Amazon Coins, an illegal simulated cryptocurrency being offered through their App Store. If investors fall for this scam they could lose all their investment.
Cryptocurrency and token presales are increasingly becoming an attractive investment opportunity, yet their increased interest provides a fertile ground for fraudsters to operate fraudulent schemes. Before participating in any project or token presale, do your homework carefully and seek second opinions from reliable sources before proceeding with anything.
Buying Amazon Coins
Amazon Coins offer a convenient new way of purchasing apps and games on the Amazon App Store. Similar to a gift card, these digital currencies can be purchased in any denomination and used towards purchasing any application available within it, although not physical goods or services.
Many people believe the Amazon Coin is a cryptocurrency; however, this is not true. Unlike Bitcoins, these coins cannot be sold or transferred and must only be used to purchase products on Amazon App Store. At present, Amazon Coin can only be used to buy apps and games, though this could change in future as its usage expands into different fields of product sales.
Amazon may or may not plan on creating its own cryptocurrency in the near future; it remains intriguing nonetheless to observe how they approach this payment system. They recently purchased three domain names related to crypto and blockchain technology – an indication that Amazon could potentially introduce their own virtual coin sometime down the line.
Investing in Amazon Coins
Amazon Coin is its own unique digital currency and can be redeemed for games, apps and in-app purchases on its Appstore – helping customers keep an eye on spending without running up credit card bills. Amazon claims they have seen success encouraging more frequent shopping through their app store.
Amazon Coins can be obtained by purchasing Kindle devices and subscribing to Amazon Prime, and can also be purchased individually for one dollar each. Unfortunately, however, they cannot be redeemed for cash or transferred elsewhere yet since Amazon isn’t ready to embrace cryptocurrency fully yet.
Amazon’s recent purchase of three cryptocurrency domains could be seen as evidence of their commitment to their blockchain strategy. Their purchase may signal their intent of creating their own cryptocurrency and integrating blockchain tech into platforms, although an exact date for their release remains unknow.
Investing in Amazon Tokens
Amazon has long been speculated to launch their own crypto token. Rumors surrounding a job ad have ignited these speculations; however, there has been no official confirmation. Amazon is well known for waiting until it can demonstrate a market is extremely lucrative before entering it.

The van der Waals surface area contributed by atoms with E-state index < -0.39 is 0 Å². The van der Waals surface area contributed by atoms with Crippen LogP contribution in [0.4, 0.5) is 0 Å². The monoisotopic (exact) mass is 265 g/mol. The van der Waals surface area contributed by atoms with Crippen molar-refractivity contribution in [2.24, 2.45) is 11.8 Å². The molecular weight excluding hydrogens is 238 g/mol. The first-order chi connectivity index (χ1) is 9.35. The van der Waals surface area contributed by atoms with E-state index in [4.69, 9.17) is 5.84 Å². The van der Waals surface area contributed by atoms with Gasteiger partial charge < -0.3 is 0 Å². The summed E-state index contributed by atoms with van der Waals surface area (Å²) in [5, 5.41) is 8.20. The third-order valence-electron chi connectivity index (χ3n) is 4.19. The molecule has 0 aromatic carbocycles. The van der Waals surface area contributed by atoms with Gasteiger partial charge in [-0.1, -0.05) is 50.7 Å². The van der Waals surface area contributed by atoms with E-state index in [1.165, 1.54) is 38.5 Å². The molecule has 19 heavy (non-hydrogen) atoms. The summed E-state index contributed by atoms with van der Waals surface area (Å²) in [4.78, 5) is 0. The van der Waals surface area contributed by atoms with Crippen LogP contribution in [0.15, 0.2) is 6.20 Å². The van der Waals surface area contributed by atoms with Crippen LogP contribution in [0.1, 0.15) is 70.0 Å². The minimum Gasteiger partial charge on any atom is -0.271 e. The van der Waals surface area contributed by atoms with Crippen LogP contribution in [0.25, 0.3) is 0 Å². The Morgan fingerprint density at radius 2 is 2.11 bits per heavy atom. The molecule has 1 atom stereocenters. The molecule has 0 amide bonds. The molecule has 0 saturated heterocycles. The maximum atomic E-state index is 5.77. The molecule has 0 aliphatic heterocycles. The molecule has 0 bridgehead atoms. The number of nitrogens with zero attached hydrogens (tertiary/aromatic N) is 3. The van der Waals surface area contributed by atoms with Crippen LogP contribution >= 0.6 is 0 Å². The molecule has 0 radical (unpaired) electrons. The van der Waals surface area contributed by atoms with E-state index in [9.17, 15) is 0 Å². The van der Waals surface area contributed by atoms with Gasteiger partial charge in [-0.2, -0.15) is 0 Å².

Investors must exercise extreme caution when investing in Amazon coin. Only use reliable exchanges when buying it and safeguard your wallet against criminals who might target cryptocurrencies; to do this safely store AMZN coins in an accessible place and use strong passwords with your account.
Though Amazon is exploring digital currency options, it is unlikely to become a cryptocurrency due to their decentralized nature and blockchain foundation; thus leaving them susceptible to attacks. Amazon’s currency would instead be centralised, with the company controlling its future direction.
Avoiding Amazon Token Scams
Cryptocurrency enthusiasts have been abuzz over Amazon’s potential decision to issue its own digital currency. Although no confirmation from the retail giant has yet been provided, scammers have taken full advantage of the speculation and associated their counterfeit tokens with big names in an attempt to convince gullible investors that they’re legitimate – knowing full well that fear of missing out (FOMO) will cause investors to purchase without giving it much thought first.
Scammers may try to lure you in by offering promises of free token pre-sales, spamming social media platforms or texts/calls/phone calls/pop-ups on your computer and impersonating trusted companies such as Amazon, Microsoft, FedEx or your bank.
Bear in mind that there is no such thing as an Amazon crypto token; any website claiming to provide presale of such an Amazon crypto token should be treated as fraudulent activity.